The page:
Small Changes Make Biggest Impacts For Great Table Games At Atlantic City Casinos

Written By Cole Rush on June 30, 2023
ocean casino resort blackjack table

Stroll any casino floor, and you’re likely to find a smattering of table games: blackjack, roulette, craps, Three Card Poker, and a handful of others.

You might find a unique side bet here or a slight variation there, but the games will largely be the same.

It’s been that way for years, and only rarely does a table game break the mold to become a mainstay at Atlantic City casinos. Unlike slots, where flashy new themes and mechanics regularly uproot the industry, table games thrive on a secret ingredient: iteration.

Iteration as micro-innovation for table games at AC casinos

Whenever the buzzword “innovation” comes up, it’s easy to imagine the “next big thing,” an invention that shakes up the casino floor in an unprecedented manner. The evolution of table games, however, is more akin to human evolution. Small changes over time lead to the long-term survival of popular games.

Iteration, then, is the goal. Most table games are the offspring of other games with something relatively small tweaked to change the game.

Caribbean Stud took 5-card poker and slotted it into a table format so players could play against a dealer. Three Card Poker? Caribbean Stud pared down to three cards.

The popularity of variants with minor tweaks suggests that players like what they know. Learning a brand new format with its own rules can be daunting. Instead, table game developers are encouraged to inject fresh elements into existing games without upending the core play experience.

How much change can players tolerate?

Look at Ultimate Texas Hold’em. The format took Texas Hold’em bonus and allowed players to check. The DNA isn’t much different, maybe a 20% change in the game. These percentages are abstractions, of course, and near-impossible to quantify in reality. But they serve as a good measure when considering what can make or break a new table game.

Mississippi Stud and Let It Ride share almost identical DNA. In Mississippi Stud, players receive two cards and can place a 1x to 3x wager for each community card. In Let It Ride, players get three cards and can withdraw one-third of their wager before each of the two community cards is revealed. One is a mirror image of the other.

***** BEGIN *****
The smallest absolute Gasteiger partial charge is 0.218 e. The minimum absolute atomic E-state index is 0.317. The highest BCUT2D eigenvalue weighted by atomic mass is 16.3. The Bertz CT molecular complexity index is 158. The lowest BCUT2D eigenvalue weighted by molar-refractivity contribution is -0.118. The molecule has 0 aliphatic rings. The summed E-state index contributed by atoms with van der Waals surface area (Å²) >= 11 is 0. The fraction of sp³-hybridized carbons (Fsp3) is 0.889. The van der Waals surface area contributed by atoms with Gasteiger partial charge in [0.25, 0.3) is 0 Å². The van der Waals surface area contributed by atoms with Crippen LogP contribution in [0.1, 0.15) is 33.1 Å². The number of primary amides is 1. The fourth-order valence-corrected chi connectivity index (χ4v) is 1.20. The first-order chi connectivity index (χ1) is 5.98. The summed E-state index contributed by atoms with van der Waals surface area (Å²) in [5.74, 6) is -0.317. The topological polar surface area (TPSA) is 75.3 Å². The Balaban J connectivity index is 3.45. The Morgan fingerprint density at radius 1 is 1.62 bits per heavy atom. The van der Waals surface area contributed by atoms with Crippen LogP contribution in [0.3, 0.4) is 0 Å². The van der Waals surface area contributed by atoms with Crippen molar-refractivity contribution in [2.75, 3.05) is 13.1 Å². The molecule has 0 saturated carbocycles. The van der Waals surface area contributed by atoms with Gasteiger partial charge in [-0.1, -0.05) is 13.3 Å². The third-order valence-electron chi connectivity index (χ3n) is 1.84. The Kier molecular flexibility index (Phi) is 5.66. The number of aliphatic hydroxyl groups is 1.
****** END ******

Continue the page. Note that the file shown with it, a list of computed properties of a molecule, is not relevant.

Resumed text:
EZ Baccarat removes the commission from traditional baccarat. Instead, bets push when the banker hand wins with a three-card total of 7. EZ Baccarat is less an invention or creation and more an alteration. It eliminates the commission and makes the game more enticing as a result.

These examples (among many others) paint an interesting picture. Players can and do tolerate change in table games. They’ll tell you exactly what they like with their dollars and time. Changing a table game format is not so much about upheaval. It’s about making small changes, which, in turn, make the biggest impact.

Blackjack has one of the smallest changes with the biggest effect – the 6:5 payout. Virtually nothing else about the game changed.

New table games find it hard to break through

Countless wacky and whimsical game ideas have surfaced in the past decades and soon failed. Player connection begets staying power in the casino industry. And players have spoken by favoring games with fun and small variations on the games they already love.

Over the years, few game variants have stood the test of time enough to earn spots among the most popular of all time. We’ve already listed a few, and others include 21+3, Buster Blackjack, Fortune Pai Gow Poker and Dragon Bonus Baccarat.

Next time you’re at an Atlantic City casino and enjoying a particular table game, stop to ask yourself why. Chances are the game is fundamentally similar to its predecessor with a minor shift making all the difference.

Photo by Wayne Parry / AP Photo
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Cole Rush

Cole Rush writes words. A lot of them. Most of those words can be found in gambling publications such as PlayNJ, PlayIllinois, Gaming Today, and Cole also covers pop culture and books for and Cole has more than eight years of experience writing about gambling and entertainment.

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